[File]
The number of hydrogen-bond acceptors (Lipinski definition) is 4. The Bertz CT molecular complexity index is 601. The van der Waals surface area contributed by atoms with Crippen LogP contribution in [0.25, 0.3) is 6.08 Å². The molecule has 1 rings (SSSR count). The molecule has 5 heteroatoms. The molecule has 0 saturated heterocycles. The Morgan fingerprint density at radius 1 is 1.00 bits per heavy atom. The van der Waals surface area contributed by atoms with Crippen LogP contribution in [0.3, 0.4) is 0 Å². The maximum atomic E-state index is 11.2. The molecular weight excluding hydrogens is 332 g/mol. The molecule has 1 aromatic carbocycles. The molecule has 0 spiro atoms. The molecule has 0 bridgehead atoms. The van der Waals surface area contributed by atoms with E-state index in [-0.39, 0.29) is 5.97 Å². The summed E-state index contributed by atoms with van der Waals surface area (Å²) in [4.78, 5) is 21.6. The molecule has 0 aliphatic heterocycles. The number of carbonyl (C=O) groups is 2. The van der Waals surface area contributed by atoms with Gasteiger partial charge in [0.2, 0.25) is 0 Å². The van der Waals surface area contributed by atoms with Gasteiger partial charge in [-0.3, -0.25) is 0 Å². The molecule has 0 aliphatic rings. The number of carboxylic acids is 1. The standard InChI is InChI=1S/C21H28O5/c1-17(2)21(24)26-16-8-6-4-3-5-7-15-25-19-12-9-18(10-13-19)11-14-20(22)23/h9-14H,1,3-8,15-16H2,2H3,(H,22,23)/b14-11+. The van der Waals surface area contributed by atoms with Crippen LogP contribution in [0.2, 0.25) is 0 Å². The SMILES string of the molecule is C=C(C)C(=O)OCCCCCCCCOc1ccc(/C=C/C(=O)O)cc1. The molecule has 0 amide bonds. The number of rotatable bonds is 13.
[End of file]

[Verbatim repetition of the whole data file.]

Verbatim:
The number of hydrogen-bond acceptors (Lipinski definition) is 4. The Bertz CT molecular complexity index is 601. The van der Waals surface area contributed by atoms with Crippen LogP contribution in [0.25, 0.3) is 6.08 Å². The molecule has 1 rings (SSSR count). The molecule has 5 heteroatoms. The molecule has 0 saturated heterocycles. The Morgan fingerprint density at radius 1 is 1.00 bits per heavy atom. The van der Waals surface area contributed by atoms with Crippen LogP contribution in [0.3, 0.4) is 0 Å². The maximum atomic E-state index is 11.2. The molecular weight excluding hydrogens is 332 g/mol. The molecule has 1 aromatic carbocycles. The molecule has 0 spiro atoms. The molecule has 0 bridgehead atoms. The van der Waals surface area contributed by atoms with E-state index in [-0.39, 0.29) is 5.97 Å². The summed E-state index contributed by atoms with van der Waals surface area (Å²) in [4.78, 5) is 21.6. The molecule has 0 aliphatic heterocycles. The number of carbonyl (C=O) groups is 2. The van der Waals surface area contributed by atoms with Gasteiger partial charge in [0.2, 0.25) is 0 Å². The van der Waals surface area contributed by atoms with Gasteiger partial charge in [-0.3, -0.25) is 0 Å². The molecule has 0 aliphatic rings. The number of carboxylic acids is 1. The standard InChI is InChI=1S/C21H28O5/c1-17(2)21(24)26-16-8-6-4-3-5-7-15-25-19-12-9-18(10-13-19)11-14-20(22)23/h9-14H,1,3-8,15-16H2,2H3,(H,22,23)/b14-11+. The van der Waals surface area contributed by atoms with Crippen LogP contribution in [0.2, 0.25) is 0 Å². The SMILES string of the molecule is C=C(C)C(=O)OCCCCCCCCOc1ccc(/C=C/C(=O)O)cc1. The molecule has 0 amide bonds. The number of rotatable bonds is 13.